Animalia > Chordata > Reptilia > Squamata > Viperidae > Agkistrodon > Agkistrodon piscivorus
 

Agkistrodon piscivorus (conanti)

Synonyms: Ancistrodon piscivorus; Crotalus piscivorus; Toxicophis piscivorus; Trigonocephalus piscivorus

Wikipedia Abstract

Agkistrodon piscivorus is a venomous snake, a species of pit viper, found in the southeastern United States. Adults are large and capable of delivering a painful and potentially fatal bite. When antagonized, they will stand their ground by coiling their bodies and displaying their fangs. Although their aggression has been exaggerated, individuals may bite when feeling threatened or being handled. This is the world's only semiaquatic viper, usually found in or near water, particularly in slow-moving and shallow lakes, streams, and marshes. The snake is a strong swimmer and will even enter the sea. It has successfully colonized islands off both the Atlantic and Gulf coasts.
View Wikipedia Record: Agkistrodon piscivorus

Infraspecies

Agkistrodon piscivorus conanti (Florida cottonmouth)
Agkistrodon piscivorus leucostoma (Western cottonmouth)
Agkistrodon piscivorus piscivorus (Eastern cottonmouth)

Attributes

Hibernates [1]  Yes
Litter Size [2]  8
Maximum Longevity [2]  25 years
Nocturnal [1]  Yes
Venomous [3]  Yes
Water Biome [1]  Lakes and Ponds, Rivers and Streams, Temporary Pools, Coastal
Diet [1]  Carnivore
Female Maturity [2]  3 years

Ecoregions

Protected Areas

Prey / Diet

Prey / Diet Overlap

Predators

Agkistrodon piscivorus (conanti)[4]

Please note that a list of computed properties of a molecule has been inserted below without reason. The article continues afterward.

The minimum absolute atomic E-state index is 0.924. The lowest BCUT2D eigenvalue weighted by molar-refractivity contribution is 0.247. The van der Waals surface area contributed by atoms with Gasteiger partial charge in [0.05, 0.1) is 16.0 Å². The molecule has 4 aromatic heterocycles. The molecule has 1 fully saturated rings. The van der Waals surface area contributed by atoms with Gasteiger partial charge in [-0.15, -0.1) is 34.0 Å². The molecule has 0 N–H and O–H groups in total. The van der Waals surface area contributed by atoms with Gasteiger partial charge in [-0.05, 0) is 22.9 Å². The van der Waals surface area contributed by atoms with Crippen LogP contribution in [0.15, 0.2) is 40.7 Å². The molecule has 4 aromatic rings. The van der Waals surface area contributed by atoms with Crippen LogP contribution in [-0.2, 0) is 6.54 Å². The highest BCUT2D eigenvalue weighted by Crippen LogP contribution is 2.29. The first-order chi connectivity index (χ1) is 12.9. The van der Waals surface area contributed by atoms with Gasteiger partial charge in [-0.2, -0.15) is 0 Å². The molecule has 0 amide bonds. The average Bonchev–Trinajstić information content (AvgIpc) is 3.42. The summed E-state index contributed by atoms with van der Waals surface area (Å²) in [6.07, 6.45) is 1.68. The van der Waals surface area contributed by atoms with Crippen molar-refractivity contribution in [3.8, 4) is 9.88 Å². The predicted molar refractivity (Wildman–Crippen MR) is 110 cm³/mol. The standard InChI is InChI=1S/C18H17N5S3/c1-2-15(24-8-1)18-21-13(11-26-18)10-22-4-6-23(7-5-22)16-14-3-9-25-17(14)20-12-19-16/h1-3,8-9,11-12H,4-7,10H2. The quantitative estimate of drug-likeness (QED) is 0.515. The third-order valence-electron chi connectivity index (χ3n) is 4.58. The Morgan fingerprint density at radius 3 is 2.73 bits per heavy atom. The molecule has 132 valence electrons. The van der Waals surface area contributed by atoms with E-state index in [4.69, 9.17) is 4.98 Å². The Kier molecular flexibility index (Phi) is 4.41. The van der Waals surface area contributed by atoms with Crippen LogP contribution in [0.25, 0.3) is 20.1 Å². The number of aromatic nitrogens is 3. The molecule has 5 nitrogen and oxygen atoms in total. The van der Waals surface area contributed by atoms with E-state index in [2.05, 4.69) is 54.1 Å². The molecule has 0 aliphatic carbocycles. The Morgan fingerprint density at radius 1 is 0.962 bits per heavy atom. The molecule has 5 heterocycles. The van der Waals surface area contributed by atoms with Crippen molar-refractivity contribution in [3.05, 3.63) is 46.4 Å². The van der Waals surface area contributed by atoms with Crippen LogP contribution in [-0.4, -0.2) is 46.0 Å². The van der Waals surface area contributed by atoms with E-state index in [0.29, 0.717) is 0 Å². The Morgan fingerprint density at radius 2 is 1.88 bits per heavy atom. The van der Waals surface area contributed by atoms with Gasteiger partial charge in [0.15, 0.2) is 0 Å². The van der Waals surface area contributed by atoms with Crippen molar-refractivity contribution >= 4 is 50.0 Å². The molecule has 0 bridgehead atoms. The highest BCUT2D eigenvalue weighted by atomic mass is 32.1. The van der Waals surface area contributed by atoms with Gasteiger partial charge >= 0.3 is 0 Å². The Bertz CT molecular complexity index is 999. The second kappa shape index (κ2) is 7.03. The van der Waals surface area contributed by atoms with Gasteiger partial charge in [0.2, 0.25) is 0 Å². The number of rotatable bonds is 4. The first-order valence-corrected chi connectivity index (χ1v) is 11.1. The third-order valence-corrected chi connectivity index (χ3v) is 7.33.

Alligator mississippiensis (Alligator, Gator, American alligator, Florida alligator, Mississippi alligator, Louisiana alligator.)[7]

Consumers

Range Map

Distribution

USA (Texas, S/E Oklahoma, S Missouri, Arkansas, Louisiana, Mississippi, Kansas, Alabama, Georgia, Florida, South Carolina, E North Carolina, W Tennessee, W Kentucky, S Illinois, Indiana, SE Virginia) piscivorus: Atlantic coastal plain south from SE Virgi;

External References

Photos

Citations

Attributes / relations provided by
1Myers, P., R. Espinosa, C. S. Parr, T. Jones, G. S. Hammond, and T. A. Dewey. 2006. The Animal Diversity Web (online). Accessed February 01, 2010 at animaldiversity.org
2de Magalhaes, J. P., and Costa, J. (2009) A database of vertebrate longevity records and their relation to other life-history traits. Journal of Evolutionary Biology 22(8):1770-1774
3Venomous snakes and antivenoms search interface, World Health Organization
4Sexual dimorphism in head shape and diet in the cottonmouth snake (Agkistrodon piscivorus), Shawn E. Vincent, Anthony Herrel and Duncan J. Irschick, J. Zool., Lond. (2004) 264, 53–59
5Baiomys taylori, Bruce D. Eshelman and Guy N. Cameron, MAMMALIAN SPECIES No. 285, pp. 1-7 (1987)
6Blarina carolinensis, Timothy S. McCay, MAMMALIAN SPECIES No. 673, pp. 1–7 (2001)
7Jorrit H. Poelen, James D. Simons and Chris J. Mungall. (2014). Global Biotic Interactions: An open infrastructure to share and analyze species-interaction datasets. Ecological Informatics.
8Oryzomys palustris, James L. Wolfe, Mammalian Species No. 176, pp. 1-5 (1982)
9Gibson, D. I., Bray, R. A., & Harris, E. A. (Compilers) (2005). Host-Parasite Database of the Natural History Museum, London
Ecoregions provided by World Wide Fund For Nature (WWF). WildFinder: Online database of species distributions, ver. 01.06 WWF WildFINDER
Abstract provided by DBpedia licensed under a Creative Commons License